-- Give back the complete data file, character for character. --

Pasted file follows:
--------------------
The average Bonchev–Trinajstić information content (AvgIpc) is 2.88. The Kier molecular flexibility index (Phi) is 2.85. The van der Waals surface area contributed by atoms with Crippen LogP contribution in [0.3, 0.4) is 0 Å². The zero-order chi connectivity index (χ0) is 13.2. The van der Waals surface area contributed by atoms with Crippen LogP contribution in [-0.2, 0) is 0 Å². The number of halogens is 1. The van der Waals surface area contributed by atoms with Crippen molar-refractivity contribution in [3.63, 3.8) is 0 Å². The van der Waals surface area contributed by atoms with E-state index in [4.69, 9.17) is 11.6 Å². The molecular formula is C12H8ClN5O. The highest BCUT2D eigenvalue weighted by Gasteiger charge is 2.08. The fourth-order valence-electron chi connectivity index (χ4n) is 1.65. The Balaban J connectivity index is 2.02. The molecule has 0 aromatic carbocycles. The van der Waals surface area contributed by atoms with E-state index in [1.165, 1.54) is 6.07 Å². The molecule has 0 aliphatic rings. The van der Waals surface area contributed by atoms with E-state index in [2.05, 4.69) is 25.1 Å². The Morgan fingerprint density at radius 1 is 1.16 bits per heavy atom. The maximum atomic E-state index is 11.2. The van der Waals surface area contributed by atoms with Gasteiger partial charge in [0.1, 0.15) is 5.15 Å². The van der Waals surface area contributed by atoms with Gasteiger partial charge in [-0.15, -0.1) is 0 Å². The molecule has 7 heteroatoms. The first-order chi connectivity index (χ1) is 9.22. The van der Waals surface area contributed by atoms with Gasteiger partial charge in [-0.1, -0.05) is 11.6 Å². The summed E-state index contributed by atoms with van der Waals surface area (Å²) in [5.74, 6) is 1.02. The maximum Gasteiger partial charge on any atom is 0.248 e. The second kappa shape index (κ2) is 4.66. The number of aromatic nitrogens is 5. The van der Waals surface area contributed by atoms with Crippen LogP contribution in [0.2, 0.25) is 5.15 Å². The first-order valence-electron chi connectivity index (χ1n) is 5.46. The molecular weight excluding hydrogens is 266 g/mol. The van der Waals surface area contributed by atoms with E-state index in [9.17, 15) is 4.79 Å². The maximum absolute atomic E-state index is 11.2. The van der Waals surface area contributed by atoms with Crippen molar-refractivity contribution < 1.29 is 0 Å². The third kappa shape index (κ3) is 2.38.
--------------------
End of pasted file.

The average Bonchev–Trinajstić information content (AvgIpc) is 2.88. The Kier molecular flexibility index (Phi) is 2.85. The van der Waals surface area contributed by atoms with Crippen LogP contribution in [0.3, 0.4) is 0 Å². The zero-order chi connectivity index (χ0) is 13.2. The van der Waals surface area contributed by atoms with Crippen LogP contribution in [-0.2, 0) is 0 Å². The number of halogens is 1. The van der Waals surface area contributed by atoms with Crippen molar-refractivity contribution in [3.63, 3.8) is 0 Å². The van der Waals surface area contributed by atoms with E-state index in [4.69, 9.17) is 11.6 Å². The molecular formula is C12H8ClN5O. The highest BCUT2D eigenvalue weighted by Gasteiger charge is 2.08. The fourth-order valence-electron chi connectivity index (χ4n) is 1.65. The Balaban J connectivity index is 2.02. The molecule has 0 aromatic carbocycles. The van der Waals surface area contributed by atoms with E-state index in [1.165, 1.54) is 6.07 Å². The molecule has 0 aliphatic rings. The van der Waals surface area contributed by atoms with E-state index in [2.05, 4.69) is 25.1 Å². The Morgan fingerprint density at radius 1 is 1.16 bits per heavy atom. The maximum atomic E-state index is 11.2. The van der Waals surface area contributed by atoms with Gasteiger partial charge in [0.1, 0.15) is 5.15 Å². The van der Waals surface area contributed by atoms with Gasteiger partial charge in [-0.15, -0.1) is 0 Å². The molecule has 7 heteroatoms. The first-order chi connectivity index (χ1) is 9.22. The van der Waals surface area contributed by atoms with Gasteiger partial charge in [-0.1, -0.05) is 11.6 Å². The summed E-state index contributed by atoms with van der Waals surface area (Å²) in [5.74, 6) is 1.02. The maximum Gasteiger partial charge on any atom is 0.248 e. The second kappa shape index (κ2) is 4.66. The number of aromatic nitrogens is 5. The van der Waals surface area contributed by atoms with Crippen LogP contribution in [0.2, 0.25) is 5.15 Å². The first-order valence-electron chi connectivity index (χ1n) is 5.46. The molecular weight excluding hydrogens is 266 g/mol. The van der Waals surface area contributed by atoms with E-state index in [9.17, 15) is 4.79 Å². The maximum absolute atomic E-state index is 11.2. The van der Waals surface area contributed by atoms with Crippen molar-refractivity contribution < 1.29 is 0 Å². The third kappa shape index (κ3) is 2.38.